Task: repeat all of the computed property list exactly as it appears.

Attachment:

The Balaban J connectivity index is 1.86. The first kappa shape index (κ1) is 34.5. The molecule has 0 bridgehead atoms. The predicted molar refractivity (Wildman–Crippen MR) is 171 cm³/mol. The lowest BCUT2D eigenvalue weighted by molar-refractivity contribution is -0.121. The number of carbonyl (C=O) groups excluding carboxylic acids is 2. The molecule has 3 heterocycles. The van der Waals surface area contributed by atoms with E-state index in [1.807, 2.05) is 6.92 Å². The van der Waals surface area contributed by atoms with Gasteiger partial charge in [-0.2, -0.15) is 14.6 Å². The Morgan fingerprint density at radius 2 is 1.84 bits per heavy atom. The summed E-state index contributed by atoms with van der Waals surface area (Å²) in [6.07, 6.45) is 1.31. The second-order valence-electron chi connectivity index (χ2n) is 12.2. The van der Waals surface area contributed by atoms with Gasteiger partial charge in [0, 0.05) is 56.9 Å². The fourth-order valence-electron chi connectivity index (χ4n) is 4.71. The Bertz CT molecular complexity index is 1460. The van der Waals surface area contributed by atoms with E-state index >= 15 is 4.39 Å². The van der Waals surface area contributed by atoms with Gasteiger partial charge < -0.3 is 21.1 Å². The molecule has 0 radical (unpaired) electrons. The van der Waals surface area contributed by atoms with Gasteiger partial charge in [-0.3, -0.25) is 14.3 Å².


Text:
The Balaban J connectivity index is 1.86. The first kappa shape index (κ1) is 34.5. The molecule has 0 bridgehead atoms. The predicted molar refractivity (Wildman–Crippen MR) is 171 cm³/mol. The lowest BCUT2D eigenvalue weighted by molar-refractivity contribution is -0.121. The number of carbonyl (C=O) groups excluding carboxylic acids is 2. The molecule has 3 heterocycles. The van der Waals surface area contributed by atoms with E-state index in [1.807, 2.05) is 6.92 Å². The van der Waals surface area contributed by atoms with Gasteiger partial charge in [-0.2, -0.15) is 14.6 Å². The Morgan fingerprint density at radius 2 is 1.84 bits per heavy atom. The summed E-state index contributed by atoms with van der Waals surface area (Å²) in [6.07, 6.45) is 1.31. The second-order valence-electron chi connectivity index (χ2n) is 12.2. The van der Waals surface area contributed by atoms with Gasteiger partial charge in [0, 0.05) is 56.9 Å². The fourth-order valence-electron chi connectivity index (χ4n) is 4.71. The Bertz CT molecular complexity index is 1460. The van der Waals surface area contributed by atoms with E-state index >= 15 is 4.39 Å². The van der Waals surface area contributed by atoms with Gasteiger partial charge < -0.3 is 21.1 Å². The molecule has 0 radical (unpaired) electrons. The van der Waals surface area contributed by atoms with Gasteiger partial charge in [-0.3, -0.25) is 14.3 Å².